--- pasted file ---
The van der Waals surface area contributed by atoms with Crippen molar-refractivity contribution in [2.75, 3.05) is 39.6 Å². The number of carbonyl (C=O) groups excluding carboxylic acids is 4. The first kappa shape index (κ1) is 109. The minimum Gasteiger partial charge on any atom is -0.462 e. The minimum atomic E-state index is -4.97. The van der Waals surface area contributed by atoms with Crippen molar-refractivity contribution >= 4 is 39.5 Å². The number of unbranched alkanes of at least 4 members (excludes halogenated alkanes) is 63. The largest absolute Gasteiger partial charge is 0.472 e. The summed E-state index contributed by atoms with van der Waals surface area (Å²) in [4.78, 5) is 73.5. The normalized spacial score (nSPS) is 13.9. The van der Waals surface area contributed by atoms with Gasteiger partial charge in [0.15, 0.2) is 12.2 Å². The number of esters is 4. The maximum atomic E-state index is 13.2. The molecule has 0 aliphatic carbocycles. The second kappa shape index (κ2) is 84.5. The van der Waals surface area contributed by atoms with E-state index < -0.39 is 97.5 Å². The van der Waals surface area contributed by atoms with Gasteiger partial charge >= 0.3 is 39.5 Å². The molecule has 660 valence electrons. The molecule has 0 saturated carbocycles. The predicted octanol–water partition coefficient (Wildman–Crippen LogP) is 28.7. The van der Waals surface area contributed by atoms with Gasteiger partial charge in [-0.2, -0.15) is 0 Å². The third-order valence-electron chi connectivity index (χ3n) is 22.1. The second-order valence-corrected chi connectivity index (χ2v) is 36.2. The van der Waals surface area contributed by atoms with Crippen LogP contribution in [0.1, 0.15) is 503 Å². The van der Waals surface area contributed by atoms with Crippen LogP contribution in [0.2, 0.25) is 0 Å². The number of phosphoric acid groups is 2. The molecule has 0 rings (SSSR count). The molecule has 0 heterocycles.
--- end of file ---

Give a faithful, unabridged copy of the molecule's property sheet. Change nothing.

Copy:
The van der Waals surface area contributed by atoms with Crippen molar-refractivity contribution in [2.75, 3.05) is 39.6 Å². The number of carbonyl (C=O) groups excluding carboxylic acids is 4. The first kappa shape index (κ1) is 109. The minimum Gasteiger partial charge on any atom is -0.462 e. The minimum atomic E-state index is -4.97. The van der Waals surface area contributed by atoms with Crippen molar-refractivity contribution >= 4 is 39.5 Å². The number of unbranched alkanes of at least 4 members (excludes halogenated alkanes) is 63. The largest absolute Gasteiger partial charge is 0.472 e. The summed E-state index contributed by atoms with van der Waals surface area (Å²) in [4.78, 5) is 73.5. The normalized spacial score (nSPS) is 13.9. The van der Waals surface area contributed by atoms with Gasteiger partial charge in [0.15, 0.2) is 12.2 Å². The number of esters is 4. The maximum atomic E-state index is 13.2. The molecule has 0 aliphatic carbocycles. The second kappa shape index (κ2) is 84.5. The van der Waals surface area contributed by atoms with E-state index < -0.39 is 97.5 Å². The van der Waals surface area contributed by atoms with Gasteiger partial charge >= 0.3 is 39.5 Å². The molecule has 660 valence electrons. The molecule has 0 saturated carbocycles. The predicted octanol–water partition coefficient (Wildman–Crippen LogP) is 28.7. The van der Waals surface area contributed by atoms with Gasteiger partial charge in [-0.2, -0.15) is 0 Å². The third-order valence-electron chi connectivity index (χ3n) is 22.1. The second-order valence-corrected chi connectivity index (χ2v) is 36.2. The van der Waals surface area contributed by atoms with Crippen LogP contribution in [0.1, 0.15) is 503 Å². The van der Waals surface area contributed by atoms with Crippen LogP contribution in [0.2, 0.25) is 0 Å². The number of phosphoric acid groups is 2. The molecule has 0 rings (SSSR count). The molecule has 0 heterocycles.